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McIlroy and Mickelson light up back nine at the Masters

AUGUSTA, Ga. — For those who believe in the adage that the Masters doesn’t start until the back nine on Sunday, Rory McIlroy proved otherwise.

To cling to the slimmest of hopes for his first green jacket and a career Grand Slam, the 2015 Masters began on the back nine Friday. Not that he was brimming with optimism, even after coming home in 31 just before daylight shut things down at Augusta National Golf Club. Yes, the World No. 1 went from 3 over and outside the cut at the turn, to comfortably inside with four birdies and an eagle on the back, but sitting a whopping 12 strokes behind Jordan Spieth, McIlroy didn’t sound like a guy who was asking for a date with the tailor.

“It’s an incredible performance,” McIlroy said of Spieth’s 14-under score at the halfway point. “I definitely didn’t see it.”

And sitting in a tie for 19th at 2-under 142, McIlroy (71-71) didn’t seem to be envisioning a historic rally, at least not by him. “A few guys can still catch him. You never know.”

McIlroy might have been including his playing competitor, three-time champion Phil Mickelson, in that mix. Unlike McIlroy, Mickelson had the proper color headed to the back nine, 2 under, and used a strong 32 to shoot 68. He pushed to 6-under 138, solo sixth, but Mickelson remained subdued — and for good reason.

Though he posted five birdies against a lone bogey, at the par-3 fourth, Mickelson lost ground. That’s right, he lost ground; six back when he left Augusta National on Thursday night, he slipped into a falling darkness eight off of Spieth’s lead.

“If we’re able to go low, so is he,” Mickelson said when asked about the chances of making a rally, if conditions remain softer than tournament officials would prefer.

But if somehow overnight rains don’t arrive and things dry out a little and, firmer and tougher conditions arrive for Saturday’s Round 3? Mickelson shrugged. It’s a thought that appealed to him, but sadly, he seemed resigned to the stage that has been presented to competitors this year.

“There’s no fire in the golf course right now,” Mickelson said, explaining how angles into the greens and the delicate chips and pitches around the putting surfaces are so much more difficult when things aren’t so soft. “We need a little fire in the golf course.”

As for what was done on the back nine by players in his group — Mickelson shot 32, McIlroy 31, Ryan Moore 33 — Lefty wasn’t overly impressed. He’s here for the 23rd time and knows everything about the stage; it’s still beautiful, still the place he wants to be, but it’s not playing its usual brand of defense. Mickelson assumed many players peppered the back nine and, indeed, he was right. Spieth had 33, Charley Hoffman 34, Justin Rose 33, Dustin Johnson 34, Paul Casey 34.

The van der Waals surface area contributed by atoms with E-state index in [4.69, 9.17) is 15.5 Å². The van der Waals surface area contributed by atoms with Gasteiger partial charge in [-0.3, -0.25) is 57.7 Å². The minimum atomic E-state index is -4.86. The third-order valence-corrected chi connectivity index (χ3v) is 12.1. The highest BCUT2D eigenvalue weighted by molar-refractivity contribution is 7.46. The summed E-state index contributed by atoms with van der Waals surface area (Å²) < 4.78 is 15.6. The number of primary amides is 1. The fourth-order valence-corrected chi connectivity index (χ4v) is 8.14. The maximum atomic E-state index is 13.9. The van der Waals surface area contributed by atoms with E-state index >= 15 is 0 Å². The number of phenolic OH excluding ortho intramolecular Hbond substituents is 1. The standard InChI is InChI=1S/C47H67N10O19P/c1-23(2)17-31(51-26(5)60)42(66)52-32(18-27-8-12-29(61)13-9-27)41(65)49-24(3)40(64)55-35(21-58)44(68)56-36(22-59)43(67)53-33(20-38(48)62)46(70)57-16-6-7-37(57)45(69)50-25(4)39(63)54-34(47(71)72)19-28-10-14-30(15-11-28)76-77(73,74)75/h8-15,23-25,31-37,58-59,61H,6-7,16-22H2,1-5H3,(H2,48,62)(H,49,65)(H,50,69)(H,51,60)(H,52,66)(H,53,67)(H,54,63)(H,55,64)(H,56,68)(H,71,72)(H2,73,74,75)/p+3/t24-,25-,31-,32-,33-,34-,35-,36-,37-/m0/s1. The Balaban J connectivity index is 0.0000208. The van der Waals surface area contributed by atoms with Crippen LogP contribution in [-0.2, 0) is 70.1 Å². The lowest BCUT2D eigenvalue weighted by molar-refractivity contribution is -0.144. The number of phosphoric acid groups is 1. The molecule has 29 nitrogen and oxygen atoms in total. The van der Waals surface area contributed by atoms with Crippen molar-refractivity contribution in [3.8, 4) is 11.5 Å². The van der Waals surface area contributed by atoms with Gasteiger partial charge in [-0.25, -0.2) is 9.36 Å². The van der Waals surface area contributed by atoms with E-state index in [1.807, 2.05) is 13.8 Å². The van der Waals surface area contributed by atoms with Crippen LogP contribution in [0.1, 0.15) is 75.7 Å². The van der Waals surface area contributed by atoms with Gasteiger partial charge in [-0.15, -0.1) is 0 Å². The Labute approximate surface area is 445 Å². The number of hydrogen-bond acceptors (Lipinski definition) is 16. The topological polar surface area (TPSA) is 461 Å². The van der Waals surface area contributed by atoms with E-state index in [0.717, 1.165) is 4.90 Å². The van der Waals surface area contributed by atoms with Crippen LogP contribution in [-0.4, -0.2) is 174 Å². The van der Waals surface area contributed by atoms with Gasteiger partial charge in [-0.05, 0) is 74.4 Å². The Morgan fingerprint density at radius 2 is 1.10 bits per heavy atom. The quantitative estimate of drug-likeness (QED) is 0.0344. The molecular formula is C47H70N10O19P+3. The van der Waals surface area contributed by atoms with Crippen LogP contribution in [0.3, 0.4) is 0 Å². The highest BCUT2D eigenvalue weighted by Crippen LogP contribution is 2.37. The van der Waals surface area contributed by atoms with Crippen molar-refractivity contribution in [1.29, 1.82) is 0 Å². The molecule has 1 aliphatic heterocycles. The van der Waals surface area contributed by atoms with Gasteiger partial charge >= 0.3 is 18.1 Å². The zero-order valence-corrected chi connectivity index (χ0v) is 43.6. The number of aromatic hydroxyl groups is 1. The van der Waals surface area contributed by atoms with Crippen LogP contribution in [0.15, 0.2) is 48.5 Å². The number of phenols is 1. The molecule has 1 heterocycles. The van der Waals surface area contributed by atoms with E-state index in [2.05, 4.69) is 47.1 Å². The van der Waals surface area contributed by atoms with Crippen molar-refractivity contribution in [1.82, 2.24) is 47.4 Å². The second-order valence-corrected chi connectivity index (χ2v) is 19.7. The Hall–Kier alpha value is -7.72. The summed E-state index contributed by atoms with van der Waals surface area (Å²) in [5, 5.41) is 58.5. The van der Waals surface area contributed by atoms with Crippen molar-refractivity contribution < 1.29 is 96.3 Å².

Throw in the fact that Spieth “was playing some of the best golf coming in here, and he’s playing the best golf in this tournament,” according to Mickelson, and it’s a tall order.

Then again, it would have been even taller had Mickelson not pulled off a vintage Mickelson shot at the par-4 17th. Having driven his ball into left rough, Mickelson was blocked out by a large Georgia pine. That’s the bad news. The good? “The wind was helping,” he said, so even though he had 142 yards to the hole, Mickelson was able to rip his wedge and hoist it up and over the tree, a brilliant shot that led to a birdie putt inside of 6 feet.

His smile indicated that the shot met with his approval, even if his standing is further from the lead than he’d like.

Then again, he could have McIlroy’s place, which is near hopeless given that he’s a mile behind and trailing 18 other players. Like Mickelson, McIlroy finished strong, with birdies at 17 and 18, but in one of the most inexplicable statistics on the major-championship landscape, the wunderkind remains mystified by the place. When he double-bogeyed the par-4 ninth, he was out in 40, meaning he has posted at least one score of 40 or more for nine holes in each of the past five Masters.

There was the 40 on the back in last year’s second round, the 42 he had on the back in Round 3 in 2013, the 42 on the front in Round 3 in 2012, and the infamous 43 that took him over the back nine in 2011 when he tried to rewrite the adage to read the Masters ends on the back nine on Sunday.

It is a harrowing memory, but it provides good levity when he chooses, such as when reporters asked the Northern Irishman if Spieth’s five-stroke lead was insurmountable.

He indicated reporters had come to the right place, because “I know better than most people what can happen with the lead around here.”

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